According to RSMC [14], under the influence of increased low level convergence due to the onset of SW monsoon over Andaman Sea and adjoining south BoB on May 20, a low pressure area developed over the southeast BoB on May 22 morning. Under favorable conditions, like warmer sea surface temperature (SST) and low vertical wind shear, it concentrated into depression and further into deep depression at 03 UTC of May 24 near 18°N/88.5°E. Continuing its northerly movement, on 12 UTC of May 24, it reached the cyclonic storm stage. With Central Sea Level Pressure (CSLP) of 974 hPa and Maximum Surface Winds (MWS) 29 m s−1, it attained its severe cyclonic storm stage at 0600 UTC of May 25 over northwest BoB near 21.5°N/88.0°E close to Sagar Island. The system crossed West Bengal coast close to the east of Sagar Island between 0800 and 0900 UTC and immediately after landfall it had its maximum intensity with CSLP of 967 hPa and MSW as 31 ms−1 (Figure 2(a)). Under the influence of cyclone Aila, widespread rain/thundershowers with scattered heavy to very heavy rainfall and isolated extremely heavy rainfall (≥25 cm) occurred over Orissa on May 25 and over West Bengal and Sikkim on May 25 and 26. The special features of the cyclone Aila are its northerly movement throughout its life period, and its rapid intensification just before the landfall. It maintained its cyclone intensity upto 15 hours after landfall.

2.2. Jal (Nov 4–8, 2010)

A severe cyclone “Jal” over the BoB is the remnant of a depression which moved from the northwest Pacific Ocean to the BoB across Thailand. It concentrated into deep depression at 00 UTC of Nov 5 near 9.0°N/88.5°E and further intensified into severe cyclone at 2100 UTC of Nov 5, and lay centered around 10.0N/86E, with maximum intensity of CSLP 988 hPa and MSW 31 ms−1 for 12 hrs from 12 UTC Nov 6. It weakened into a cyclonic storm at 0600 UTC of Nov 7 over southwest BoB about 250 km east-southeast of Chennai and further into a deep depression on 12 UTC of Nov 7 near 13.0°N/81°E. It crossed north Tamilnadu-south Andhra Pradesh coast, close to the north of Chennai near 13.3°N/80.3°E around 1600 UTC of Nov 7 (Figure 4(a)). It continued to move west-northwestwards, and further weakened into a depression at 0300 UTC and into a well marked low pressure area over Rayalseema and adjoining south interior Karnataka at 0600 UTC of Nov 8. Rainfall occurred at most places with heavy to very heavy fall at a few places over north Tamil Nadu, Puducherry, coastal Andhra Pradesh, Rayalseema, south Interior Karnataka, and coastal Karnataka. The salient feature of the cyclone Jal is that it weakened into deep depression over the sea before the landfall (RSMC [15]).

3. Model Description and Experimental Design

3.1. WRF Model

The non-hydrostatic fully compressible Advanced Research Weather Research and Forecasting (WRF-ARW) model developed by National Center for Atmospheric Research (NCAR) is suitable for a broad range of applications, such as idealized simulations, parameterization research, data-assimilation research, and real-time numerical weather prediction (NWP). In the present study, cumulus parameterization scheme (CPS) such as Betts-Miller-Janjic (BMJ), Microphysics Parameterization Scheme (MPS-WRF Single Moment (WSM) 6-class, and Planetary Boundary Layer (PBL) scheme—Yonsei University (YSU) are considered and kept same for all the model runs.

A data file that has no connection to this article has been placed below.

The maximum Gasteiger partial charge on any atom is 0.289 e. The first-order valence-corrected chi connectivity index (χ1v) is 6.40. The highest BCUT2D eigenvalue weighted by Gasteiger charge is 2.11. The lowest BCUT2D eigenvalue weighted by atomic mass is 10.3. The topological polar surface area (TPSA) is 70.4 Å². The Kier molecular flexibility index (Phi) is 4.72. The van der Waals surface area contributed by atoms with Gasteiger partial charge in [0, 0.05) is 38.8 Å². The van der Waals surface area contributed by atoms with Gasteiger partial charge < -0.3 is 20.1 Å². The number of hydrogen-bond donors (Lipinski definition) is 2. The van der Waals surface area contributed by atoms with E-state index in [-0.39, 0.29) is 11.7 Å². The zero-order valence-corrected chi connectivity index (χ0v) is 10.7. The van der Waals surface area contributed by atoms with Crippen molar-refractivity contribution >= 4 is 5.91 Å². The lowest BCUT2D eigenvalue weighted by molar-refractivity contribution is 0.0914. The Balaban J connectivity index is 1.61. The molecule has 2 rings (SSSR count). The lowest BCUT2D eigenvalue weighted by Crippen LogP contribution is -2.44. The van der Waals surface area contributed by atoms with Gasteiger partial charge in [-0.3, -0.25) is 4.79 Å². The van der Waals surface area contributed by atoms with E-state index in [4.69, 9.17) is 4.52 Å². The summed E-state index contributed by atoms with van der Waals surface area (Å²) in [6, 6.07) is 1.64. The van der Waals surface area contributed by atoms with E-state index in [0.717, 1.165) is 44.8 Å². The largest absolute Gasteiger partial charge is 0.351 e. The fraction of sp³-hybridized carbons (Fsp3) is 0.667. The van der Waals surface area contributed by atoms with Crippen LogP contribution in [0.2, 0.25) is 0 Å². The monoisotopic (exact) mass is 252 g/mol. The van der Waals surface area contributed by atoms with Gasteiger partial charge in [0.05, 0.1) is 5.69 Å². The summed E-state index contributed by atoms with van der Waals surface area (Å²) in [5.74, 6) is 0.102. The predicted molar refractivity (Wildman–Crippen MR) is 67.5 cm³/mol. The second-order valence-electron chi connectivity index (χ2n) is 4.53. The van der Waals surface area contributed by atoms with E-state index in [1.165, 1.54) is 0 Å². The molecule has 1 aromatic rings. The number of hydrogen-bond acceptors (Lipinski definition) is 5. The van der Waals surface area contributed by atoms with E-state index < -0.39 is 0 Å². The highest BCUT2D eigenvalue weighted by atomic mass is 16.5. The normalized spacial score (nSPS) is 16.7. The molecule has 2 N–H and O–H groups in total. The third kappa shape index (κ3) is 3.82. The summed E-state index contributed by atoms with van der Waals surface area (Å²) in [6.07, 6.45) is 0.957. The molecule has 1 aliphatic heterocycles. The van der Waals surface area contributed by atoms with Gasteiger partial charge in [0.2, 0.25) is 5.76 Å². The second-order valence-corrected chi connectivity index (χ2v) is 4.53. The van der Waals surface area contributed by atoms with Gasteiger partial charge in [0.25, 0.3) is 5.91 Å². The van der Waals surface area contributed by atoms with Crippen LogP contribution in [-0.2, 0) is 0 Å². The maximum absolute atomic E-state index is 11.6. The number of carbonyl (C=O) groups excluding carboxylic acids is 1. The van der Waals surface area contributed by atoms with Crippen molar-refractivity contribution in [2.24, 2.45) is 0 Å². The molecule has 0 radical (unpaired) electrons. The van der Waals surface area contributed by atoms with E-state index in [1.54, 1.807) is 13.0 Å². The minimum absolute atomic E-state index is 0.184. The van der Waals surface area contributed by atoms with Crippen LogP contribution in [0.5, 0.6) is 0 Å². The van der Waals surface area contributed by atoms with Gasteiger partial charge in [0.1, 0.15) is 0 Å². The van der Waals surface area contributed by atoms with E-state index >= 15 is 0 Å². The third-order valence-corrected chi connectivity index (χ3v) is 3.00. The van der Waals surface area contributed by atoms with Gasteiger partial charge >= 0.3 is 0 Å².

The detailed descriptions of model formulation, horizontal and vertical discretization, and time integration schemes used are given in Skamarock et al. [16].

3.2. Experimental Design

WRF model version 3.2.1 with three nested domains (60, 20, and 6.6 km) having two-way interaction is used in the present study. The model topography for the 60, 20,d and 6.6 km domain regions are obtained from the USGS topography data at 10′, 5′, and 2′ resolutions. Initial and boundary conditions are used from FNL (Final reanalysis) data of 1°     1° resolutions and Real Time Global (RTG) SST. For the experiments without FDDA, NCEP-FNL data alone is used as initial and boundary conditions and for the experiments with FDDA, additional observations (from NCEP ADP Global Upper Air and Surface data which include radiosondes, pilot balloons, aircraft, and satellite data) are used. In all the experiments, FDDA is considered only in the outer domain for a 24 h preforecast period and then the inner domain of 20 km is introduced. FDDA is a continuous data assimilation technique in which the model state is relaxed toward the observed state by augmenting some of the prognostic equations with forcing terms based on the difference between the observed state and the model state. Analysis nudging method is used in this work, in which the model solution is nudged toward time- and space-interpolated analyses using a point-by-point relaxation term (Stauffer and Seaman [17, 18], Stauffer et al. [19]).